In Veniss, Shadrach’s quest for Nicola – the woman who does not love him – also looks like a classic male protagonist going through hell to win the woman he loves. He feels the need to rescue her from what is essentially the organic-punk version of the seven levels of hell.

What makes this story for me, as well, is that in the ending where the Male Hero and Damsel in Distress crawl back up into the light and look out over the city – she doesn’t fall into his arms and declare her undying love. They aren’t a happy romantic couple at book’s end. Her feelings haven’t changed. Nor have his. He rescued her because he loved her, and throughout, Shadrach never expects that she will love him. There’s no sexual reward for the male lead, no expectation of an obligated wife who feels that she can never leave him because he chose to save her. It was his choice to go after her, and neither he nor she expects that there is a debt for this.

This was probably one of the best illustrations I’ve seen (as yet – which is telling about how rare this sort of affection is, protrayed in the media) of the love-without-obligation (unconditional love) between a man and a woman who are or have been sexually attracted to one another. You’ll see lots of brotherly love in war movies and stories, and mothers’ unconditional love for children, but very, very rarely do you see a man risk his life for a woman he’s not related to and who he doesn’t appear to expect he’ll “get” (all that comes to mind right now is Andrew Lloyd Weber’s version of The Phantom of the Opera, and in that case, the hounds were closing in and the male lead was a dead guy anyway) Instead, you’ll often see this behavior with a gender switch: the too smart/too fat/too ugly background female character (slave girl, prostitute) will sacrifice herself for the smart/built/handsome male lead who doesn’t love her, so that he can go on to save the princess.

Along these same lines, another short, “The Cage” (compiled in City of Saints) features antiquities dealer Robert Hoegbotton, who loves and desires his wife primarily because of her helplessness (as he regards her blindness) and her dependence on him.

I’ve read some critiques of Vandermeer’s characters – mainly that his people feel two-dimensional in their fleshy settings. But I think that I’m not reading two-dimensional characters so much as I’m reading about entirely self-obsessed male protagonists (I’m having trouble finishing Adam Robert’s Stone for this reason – self-obsession in shorts is fine, but over 300 or 400 pages, it gets exhausting). What I’m seeing when I read V’s shorts are protagnoists who see the people in their lives as things (this is not as true for Shadrach, but I do believe that rescuing Nicola becomes more to him about the gesture than the person, by the end of the book).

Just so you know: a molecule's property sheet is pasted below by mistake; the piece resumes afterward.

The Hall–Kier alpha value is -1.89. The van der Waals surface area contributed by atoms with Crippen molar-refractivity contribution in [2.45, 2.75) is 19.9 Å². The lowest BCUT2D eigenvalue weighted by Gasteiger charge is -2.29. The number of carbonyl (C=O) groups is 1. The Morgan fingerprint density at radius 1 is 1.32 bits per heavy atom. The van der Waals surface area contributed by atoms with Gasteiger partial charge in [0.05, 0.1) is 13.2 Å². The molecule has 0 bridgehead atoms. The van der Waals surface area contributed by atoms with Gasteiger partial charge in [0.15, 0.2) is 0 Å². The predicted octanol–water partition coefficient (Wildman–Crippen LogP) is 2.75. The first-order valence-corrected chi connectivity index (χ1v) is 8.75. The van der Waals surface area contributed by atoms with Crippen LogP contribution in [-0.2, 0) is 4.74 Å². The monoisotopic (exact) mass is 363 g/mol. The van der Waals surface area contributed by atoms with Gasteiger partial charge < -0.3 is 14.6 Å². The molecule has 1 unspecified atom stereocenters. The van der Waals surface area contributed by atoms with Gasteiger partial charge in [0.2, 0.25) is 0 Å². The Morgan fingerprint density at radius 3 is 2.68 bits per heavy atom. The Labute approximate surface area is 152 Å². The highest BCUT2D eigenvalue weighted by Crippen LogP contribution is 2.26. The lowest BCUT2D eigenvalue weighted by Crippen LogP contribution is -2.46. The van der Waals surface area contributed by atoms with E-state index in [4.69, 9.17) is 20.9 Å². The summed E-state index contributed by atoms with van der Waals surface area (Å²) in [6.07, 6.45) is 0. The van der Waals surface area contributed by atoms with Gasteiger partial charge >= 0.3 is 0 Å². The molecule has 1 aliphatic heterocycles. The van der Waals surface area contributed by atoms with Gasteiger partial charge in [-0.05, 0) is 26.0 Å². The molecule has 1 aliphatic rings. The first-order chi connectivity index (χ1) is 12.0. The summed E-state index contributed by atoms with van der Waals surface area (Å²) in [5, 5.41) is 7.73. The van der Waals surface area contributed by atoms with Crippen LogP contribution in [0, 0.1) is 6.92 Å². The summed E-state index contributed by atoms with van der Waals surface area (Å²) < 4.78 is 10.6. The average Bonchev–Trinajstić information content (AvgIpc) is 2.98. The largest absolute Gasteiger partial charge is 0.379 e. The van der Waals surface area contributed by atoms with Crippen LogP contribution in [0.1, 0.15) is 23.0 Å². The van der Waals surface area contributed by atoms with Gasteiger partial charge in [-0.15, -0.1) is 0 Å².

There’s a strange lack of female POV characters in most of the Vandermeer work I’ve read, which didn’t start to bug me until about halfway through City of Saints (In Veniss, Nicola’s POV takes up roughly 1/3 of the book, the other two characters being the men in her life – her POV is neatly and appropriately sandwiched between them, as she exists as the plot-point damsel that drives Shadrach’s actions, and – as I recall – serves as her brother’s currency).

Most of the characters serving as background are men, and the Ambergris of City of Saints is a very Victorian, men-in-the-streets type of city, though there are offhand references to some dynamic female thinkers, writers, and explorers. Some of them even make a brief appearance, but most of the women outside of the plot-pivot point of the story are the requisite mentions of sisters, daughers and mad mothers (to be fair, all the fathers are pretty mad, too).

In any other writer – like a writer whose endings to Dradin and Veniss would have been more safe and predictable – I’d throw my hands up and start over with somebody else’s stuff, but with Vandermeer, you can see him working through all of these different themes, and you can watch them popping up in other stories and being worked through in subsequent books. Madness/lust/desire/obsession – they’re great story pieces, and you throw onto that these exotic settings, dense wording, and that underlying sense of the macabre (I had a friend tell me that after reading City of Saints he had nightmares about mushrooms – ) and you’re gonna get something really interesting to gnaw on.

I think a part of my fascination is seeing where Vandermeer’s going to go next with this stuff. He’s just sold mass market rights to the works above, and has a new book, Shriek coming out next year.

He’s a writer whose pet themes I like…